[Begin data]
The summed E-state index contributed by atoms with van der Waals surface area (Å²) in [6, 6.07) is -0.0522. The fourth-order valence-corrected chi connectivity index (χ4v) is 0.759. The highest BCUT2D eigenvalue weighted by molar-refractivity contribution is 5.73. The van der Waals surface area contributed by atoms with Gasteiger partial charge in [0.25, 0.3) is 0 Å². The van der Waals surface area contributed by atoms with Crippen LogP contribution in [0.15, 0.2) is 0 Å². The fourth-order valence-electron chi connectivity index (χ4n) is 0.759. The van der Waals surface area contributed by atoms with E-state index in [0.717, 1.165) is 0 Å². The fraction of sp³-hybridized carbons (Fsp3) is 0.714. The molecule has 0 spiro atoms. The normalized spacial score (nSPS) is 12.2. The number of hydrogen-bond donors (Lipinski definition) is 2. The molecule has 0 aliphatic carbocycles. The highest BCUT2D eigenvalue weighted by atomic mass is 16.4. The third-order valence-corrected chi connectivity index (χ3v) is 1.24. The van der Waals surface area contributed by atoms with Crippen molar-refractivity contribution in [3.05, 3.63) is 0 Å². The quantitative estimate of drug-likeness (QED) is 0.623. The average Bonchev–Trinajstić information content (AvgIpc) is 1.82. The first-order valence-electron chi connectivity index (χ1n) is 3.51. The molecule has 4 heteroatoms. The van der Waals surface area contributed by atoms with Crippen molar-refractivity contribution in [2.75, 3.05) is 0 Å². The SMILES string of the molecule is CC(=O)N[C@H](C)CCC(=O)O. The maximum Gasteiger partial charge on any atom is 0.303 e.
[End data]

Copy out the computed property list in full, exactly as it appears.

The summed E-state index contributed by atoms with van der Waals surface area (Å²) in [6, 6.07) is -0.0522. The fourth-order valence-corrected chi connectivity index (χ4v) is 0.759. The highest BCUT2D eigenvalue weighted by molar-refractivity contribution is 5.73. The van der Waals surface area contributed by atoms with Gasteiger partial charge in [0.25, 0.3) is 0 Å². The van der Waals surface area contributed by atoms with Crippen LogP contribution in [0.15, 0.2) is 0 Å². The fourth-order valence-electron chi connectivity index (χ4n) is 0.759. The van der Waals surface area contributed by atoms with E-state index in [0.717, 1.165) is 0 Å². The fraction of sp³-hybridized carbons (Fsp3) is 0.714. The molecule has 0 spiro atoms. The normalized spacial score (nSPS) is 12.2. The number of hydrogen-bond donors (Lipinski definition) is 2. The molecule has 0 aliphatic carbocycles. The highest BCUT2D eigenvalue weighted by atomic mass is 16.4. The third-order valence-corrected chi connectivity index (χ3v) is 1.24. The van der Waals surface area contributed by atoms with Crippen molar-refractivity contribution in [3.05, 3.63) is 0 Å². The quantitative estimate of drug-likeness (QED) is 0.623. The average Bonchev–Trinajstić information content (AvgIpc) is 1.82. The first-order valence-electron chi connectivity index (χ1n) is 3.51. The molecule has 4 heteroatoms. The van der Waals surface area contributed by atoms with Crippen molar-refractivity contribution in [2.75, 3.05) is 0 Å². The SMILES string of the molecule is CC(=O)N[C@H](C)CCC(=O)O. The maximum Gasteiger partial charge on any atom is 0.303 e.